In its analysis, the PTAB relied upon the specific limitations of the claims to find that the claims do not preempt the “abstract idea” as defined by the Examiner.  To support this conclusion, the PTAB related upon the 2014 Interim Guidance on Patent Subject Matter Eligibility to identify that “specific limitations other than what is well understood, routine and conventional in the field, or adding unconventional steps that confine the claim to a particular useful application” qualify under the “significantly more” exception of step two.  The PTAB went on to state that these guidelines require that if an Examiner decides the limitations do not add “significantly more” to the claim, the Examiner must identify the limitations and explanations provided as to why this is the case.  The PTAB found that the Examiner failed to provide persuasive arguments or evidence as to why the limitations were not “significantly more” (i.e., the argument “are generic computer functions (e.g. adding, comparing and printing) that are well-understood, routine and conventional activities previously known to the industry” did not suffice.)
Based upon these findings, the PTAB reversed the Examiner’s rejections of the claims as being directed to patent-ineligible subject matter finding that the claims did add “significantly more” to the abstract idea.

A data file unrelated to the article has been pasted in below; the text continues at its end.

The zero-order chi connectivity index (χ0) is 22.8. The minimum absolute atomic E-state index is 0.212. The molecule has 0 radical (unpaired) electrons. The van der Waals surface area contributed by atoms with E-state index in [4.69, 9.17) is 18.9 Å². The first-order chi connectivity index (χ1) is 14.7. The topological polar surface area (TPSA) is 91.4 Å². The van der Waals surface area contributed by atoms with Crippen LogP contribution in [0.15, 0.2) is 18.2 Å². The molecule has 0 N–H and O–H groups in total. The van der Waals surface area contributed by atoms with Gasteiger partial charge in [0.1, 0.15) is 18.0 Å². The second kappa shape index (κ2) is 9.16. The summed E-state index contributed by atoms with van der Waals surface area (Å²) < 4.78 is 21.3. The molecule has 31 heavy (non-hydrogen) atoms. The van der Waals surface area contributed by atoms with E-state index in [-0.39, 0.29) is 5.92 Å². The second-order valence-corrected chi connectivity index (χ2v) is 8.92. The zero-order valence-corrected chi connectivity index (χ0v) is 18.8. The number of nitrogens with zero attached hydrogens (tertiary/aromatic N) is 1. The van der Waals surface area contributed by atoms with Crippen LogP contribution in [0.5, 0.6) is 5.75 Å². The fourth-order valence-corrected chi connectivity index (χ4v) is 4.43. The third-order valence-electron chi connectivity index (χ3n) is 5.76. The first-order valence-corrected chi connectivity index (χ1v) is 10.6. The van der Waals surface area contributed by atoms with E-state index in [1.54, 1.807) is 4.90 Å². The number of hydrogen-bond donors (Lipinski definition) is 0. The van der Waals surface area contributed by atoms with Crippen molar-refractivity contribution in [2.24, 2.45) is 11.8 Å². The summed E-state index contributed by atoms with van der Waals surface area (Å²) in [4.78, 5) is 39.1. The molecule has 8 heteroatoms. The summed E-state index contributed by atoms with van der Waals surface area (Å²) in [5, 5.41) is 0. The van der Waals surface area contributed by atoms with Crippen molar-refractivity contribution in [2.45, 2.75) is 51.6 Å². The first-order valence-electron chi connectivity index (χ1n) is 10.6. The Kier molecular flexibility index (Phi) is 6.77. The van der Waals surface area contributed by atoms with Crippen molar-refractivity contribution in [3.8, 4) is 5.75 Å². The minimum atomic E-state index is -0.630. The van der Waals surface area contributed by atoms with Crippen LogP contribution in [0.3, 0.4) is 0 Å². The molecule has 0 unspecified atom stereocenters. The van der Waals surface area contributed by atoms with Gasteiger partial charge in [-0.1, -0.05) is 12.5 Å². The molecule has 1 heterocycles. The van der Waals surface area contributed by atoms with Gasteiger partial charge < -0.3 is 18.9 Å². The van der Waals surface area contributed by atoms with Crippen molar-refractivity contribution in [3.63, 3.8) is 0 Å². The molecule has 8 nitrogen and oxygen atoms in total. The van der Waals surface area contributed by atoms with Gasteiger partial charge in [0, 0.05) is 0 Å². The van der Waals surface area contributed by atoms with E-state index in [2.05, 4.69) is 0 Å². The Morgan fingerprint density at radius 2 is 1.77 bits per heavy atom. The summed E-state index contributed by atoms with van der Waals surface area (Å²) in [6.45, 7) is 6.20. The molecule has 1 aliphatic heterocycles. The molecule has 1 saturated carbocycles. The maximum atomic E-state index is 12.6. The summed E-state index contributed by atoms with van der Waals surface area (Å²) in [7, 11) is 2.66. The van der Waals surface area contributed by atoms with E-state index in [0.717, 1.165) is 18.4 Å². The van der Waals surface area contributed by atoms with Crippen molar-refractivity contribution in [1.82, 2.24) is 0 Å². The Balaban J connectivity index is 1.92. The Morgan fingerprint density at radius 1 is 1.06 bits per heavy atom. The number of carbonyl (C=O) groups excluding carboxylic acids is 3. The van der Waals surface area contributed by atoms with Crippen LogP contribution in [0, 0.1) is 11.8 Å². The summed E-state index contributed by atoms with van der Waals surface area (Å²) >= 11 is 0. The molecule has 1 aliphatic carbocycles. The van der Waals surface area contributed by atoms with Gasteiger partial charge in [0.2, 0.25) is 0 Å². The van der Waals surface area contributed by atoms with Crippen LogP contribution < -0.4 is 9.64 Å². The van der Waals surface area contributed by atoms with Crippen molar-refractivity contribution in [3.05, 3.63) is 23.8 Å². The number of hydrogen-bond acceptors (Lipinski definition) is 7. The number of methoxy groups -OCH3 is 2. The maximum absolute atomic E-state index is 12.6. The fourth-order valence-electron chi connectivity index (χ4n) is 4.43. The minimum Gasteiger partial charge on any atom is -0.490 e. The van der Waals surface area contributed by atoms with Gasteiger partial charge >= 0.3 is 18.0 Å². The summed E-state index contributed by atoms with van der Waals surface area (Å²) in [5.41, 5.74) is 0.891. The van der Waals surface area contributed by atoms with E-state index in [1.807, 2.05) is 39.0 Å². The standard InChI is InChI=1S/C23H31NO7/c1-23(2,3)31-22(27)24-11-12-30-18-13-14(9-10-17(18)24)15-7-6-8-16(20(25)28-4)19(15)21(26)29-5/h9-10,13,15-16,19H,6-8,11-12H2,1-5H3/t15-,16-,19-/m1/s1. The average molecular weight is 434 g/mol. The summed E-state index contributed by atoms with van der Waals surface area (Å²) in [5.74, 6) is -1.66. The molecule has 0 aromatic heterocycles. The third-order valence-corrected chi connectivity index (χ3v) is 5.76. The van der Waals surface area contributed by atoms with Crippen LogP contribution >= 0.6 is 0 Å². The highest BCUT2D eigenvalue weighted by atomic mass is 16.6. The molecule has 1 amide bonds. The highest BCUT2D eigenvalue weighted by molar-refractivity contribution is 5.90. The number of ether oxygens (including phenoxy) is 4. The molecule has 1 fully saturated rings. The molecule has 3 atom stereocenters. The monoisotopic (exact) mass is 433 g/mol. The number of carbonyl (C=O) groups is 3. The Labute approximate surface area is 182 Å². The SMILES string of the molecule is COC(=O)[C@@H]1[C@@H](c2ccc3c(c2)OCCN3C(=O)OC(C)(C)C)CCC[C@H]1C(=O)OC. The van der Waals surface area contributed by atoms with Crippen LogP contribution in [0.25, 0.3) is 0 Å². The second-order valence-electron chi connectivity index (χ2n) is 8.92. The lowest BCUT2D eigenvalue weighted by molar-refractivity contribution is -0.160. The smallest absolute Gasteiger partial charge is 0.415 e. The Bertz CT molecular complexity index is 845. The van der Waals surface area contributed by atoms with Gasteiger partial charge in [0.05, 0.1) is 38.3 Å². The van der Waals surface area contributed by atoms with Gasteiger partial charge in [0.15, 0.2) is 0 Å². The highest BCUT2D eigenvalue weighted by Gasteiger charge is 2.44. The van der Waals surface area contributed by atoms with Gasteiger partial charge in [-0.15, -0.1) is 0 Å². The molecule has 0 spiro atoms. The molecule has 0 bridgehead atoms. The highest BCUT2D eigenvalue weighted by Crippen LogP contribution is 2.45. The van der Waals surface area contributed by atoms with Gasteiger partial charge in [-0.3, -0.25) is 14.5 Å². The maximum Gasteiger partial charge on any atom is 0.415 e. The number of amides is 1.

The U.S. Supreme Court Makes Opinion Letters Relevant Again

August 30th, 2016

Patent owners may wish to revisit using opinion letters. Since 2007, opinion letters in patent cases have not been as prevalent as they were previously. That is, until the U.S. Supreme Court decided Halo Electronics, Inc. v Pulse Electronics, Inc. in June of this year. In Halo, the Supreme Court replaced the Federal Circuit’s strict Seagate test with a test that makes it easier for patent owners to obtain enhanced patent damages for infringement.

Section 284 of the Patent Act provides that a district court “may increase the damages [for patent infringement] up to three times the amount found or assessed.” The Federal Circuit ruled in 2007 in Seagate that enhanced damages may be awarded to a prevailing patent owner that proves infringing conduct was “willful.” However, the recent Halo decision lowered a patent owner’s burden of proof for showing infringement by eliminating a showing of “willfulness” and now requires the Federal Circuit to defer more to a district Court’s decision whether to enhance damages. When deciding if enhanced damages are appropriate, the Supreme Court directed the district courts to more subjectively “…channel the exercise of discretion, limiting the award of enhanced damages to egregious cases of misconduct beyond typical infringement.” Halo Electronics, Inc. v. Pulse Electronics, Inc., 579 U.S. ___, 15 (2016).

Under the Halo standard, an opinion letter written by patent counsel can be an effective tool for avoiding “egregious cases of misconduct beyond typical infringement.” Some examples of opinion letters useful in this regard can include invalidity opinions, non-infringement opinions, or right-to-use opinions. In-house counsel and patent owners should seriously consider using opinion letters more often in the aftermath of Halo in order to provide convincing evidence against an allegation of egregious conduct.

Court Finds That “Common Sense” May Not Be Enough

August 23rd, 2016